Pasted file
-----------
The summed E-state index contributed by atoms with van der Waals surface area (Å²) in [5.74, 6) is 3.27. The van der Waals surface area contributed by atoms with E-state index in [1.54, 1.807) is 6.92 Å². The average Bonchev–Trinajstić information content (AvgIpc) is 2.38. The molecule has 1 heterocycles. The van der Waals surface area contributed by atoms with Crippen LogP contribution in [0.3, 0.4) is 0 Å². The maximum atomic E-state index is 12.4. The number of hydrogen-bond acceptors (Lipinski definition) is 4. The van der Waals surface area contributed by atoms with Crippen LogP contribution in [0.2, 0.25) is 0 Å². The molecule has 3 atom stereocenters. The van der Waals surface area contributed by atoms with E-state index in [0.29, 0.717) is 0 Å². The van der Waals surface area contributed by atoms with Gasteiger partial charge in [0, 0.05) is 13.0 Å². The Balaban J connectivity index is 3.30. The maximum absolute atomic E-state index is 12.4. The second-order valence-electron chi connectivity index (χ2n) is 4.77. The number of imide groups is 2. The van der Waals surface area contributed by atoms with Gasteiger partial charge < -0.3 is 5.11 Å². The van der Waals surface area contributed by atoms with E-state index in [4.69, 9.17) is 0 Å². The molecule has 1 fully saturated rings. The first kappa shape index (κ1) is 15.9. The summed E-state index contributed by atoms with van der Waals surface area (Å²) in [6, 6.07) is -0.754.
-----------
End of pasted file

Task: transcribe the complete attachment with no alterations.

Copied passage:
The summed E-state index contributed by atoms with van der Waals surface area (Å²) in [5.74, 6) is 3.27. The van der Waals surface area contributed by atoms with E-state index in [1.54, 1.807) is 6.92 Å². The average Bonchev–Trinajstić information content (AvgIpc) is 2.38. The molecule has 1 heterocycles. The van der Waals surface area contributed by atoms with Crippen LogP contribution in [0.3, 0.4) is 0 Å². The maximum atomic E-state index is 12.4. The number of hydrogen-bond acceptors (Lipinski definition) is 4. The van der Waals surface area contributed by atoms with Crippen LogP contribution in [0.2, 0.25) is 0 Å². The molecule has 3 atom stereocenters. The van der Waals surface area contributed by atoms with E-state index in [0.29, 0.717) is 0 Å². The van der Waals surface area contributed by atoms with Gasteiger partial charge in [0, 0.05) is 13.0 Å². The Balaban J connectivity index is 3.30. The maximum absolute atomic E-state index is 12.4. The second-order valence-electron chi connectivity index (χ2n) is 4.77. The number of imide groups is 2. The van der Waals surface area contributed by atoms with Gasteiger partial charge < -0.3 is 5.11 Å². The van der Waals surface area contributed by atoms with E-state index in [4.69, 9.17) is 0 Å². The molecule has 1 fully saturated rings. The first kappa shape index (κ1) is 15.9. The summed E-state index contributed by atoms with van der Waals surface area (Å²) in [6, 6.07) is -0.754.